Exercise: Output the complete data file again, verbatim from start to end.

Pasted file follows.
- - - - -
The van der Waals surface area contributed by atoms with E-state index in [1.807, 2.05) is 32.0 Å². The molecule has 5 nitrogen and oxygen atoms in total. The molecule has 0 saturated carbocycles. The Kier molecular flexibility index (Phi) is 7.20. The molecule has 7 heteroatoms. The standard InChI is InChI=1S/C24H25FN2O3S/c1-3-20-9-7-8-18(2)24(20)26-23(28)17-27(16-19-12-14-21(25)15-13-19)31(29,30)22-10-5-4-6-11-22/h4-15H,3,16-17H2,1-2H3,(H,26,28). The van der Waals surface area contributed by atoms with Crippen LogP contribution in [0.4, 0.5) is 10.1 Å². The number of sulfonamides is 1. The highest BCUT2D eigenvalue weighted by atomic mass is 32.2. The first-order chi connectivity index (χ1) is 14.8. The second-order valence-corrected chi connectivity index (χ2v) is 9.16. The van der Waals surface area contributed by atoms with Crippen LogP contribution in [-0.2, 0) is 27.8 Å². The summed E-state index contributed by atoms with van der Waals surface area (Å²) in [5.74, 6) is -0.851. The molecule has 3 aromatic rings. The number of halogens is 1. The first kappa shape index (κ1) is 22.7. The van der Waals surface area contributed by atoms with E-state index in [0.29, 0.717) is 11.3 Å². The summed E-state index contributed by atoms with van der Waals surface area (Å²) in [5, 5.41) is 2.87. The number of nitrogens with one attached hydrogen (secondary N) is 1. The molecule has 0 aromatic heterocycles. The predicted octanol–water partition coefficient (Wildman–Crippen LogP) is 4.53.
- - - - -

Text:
The van der Waals surface area contributed by atoms with E-state index in [1.807, 2.05) is 32.0 Å². The molecule has 5 nitrogen and oxygen atoms in total. The molecule has 0 saturated carbocycles. The Kier molecular flexibility index (Phi) is 7.20. The molecule has 7 heteroatoms. The standard InChI is InChI=1S/C24H25FN2O3S/c1-3-20-9-7-8-18(2)24(20)26-23(28)17-27(16-19-12-14-21(25)15-13-19)31(29,30)22-10-5-4-6-11-22/h4-15H,3,16-17H2,1-2H3,(H,26,28). The van der Waals surface area contributed by atoms with Crippen LogP contribution in [0.4, 0.5) is 10.1 Å². The number of sulfonamides is 1. The highest BCUT2D eigenvalue weighted by atomic mass is 32.2. The first-order chi connectivity index (χ1) is 14.8. The second-order valence-corrected chi connectivity index (χ2v) is 9.16. The van der Waals surface area contributed by atoms with Crippen LogP contribution in [-0.2, 0) is 27.8 Å². The summed E-state index contributed by atoms with van der Waals surface area (Å²) in [5.74, 6) is -0.851. The molecule has 3 aromatic rings. The number of halogens is 1. The first kappa shape index (κ1) is 22.7. The van der Waals surface area contributed by atoms with E-state index in [0.29, 0.717) is 11.3 Å². The summed E-state index contributed by atoms with van der Waals surface area (Å²) in [5, 5.41) is 2.87. The number of nitrogens with one attached hydrogen (secondary N) is 1. The molecule has 0 aromatic heterocycles. The predicted octanol–water partition coefficient (Wildman–Crippen LogP) is 4.53.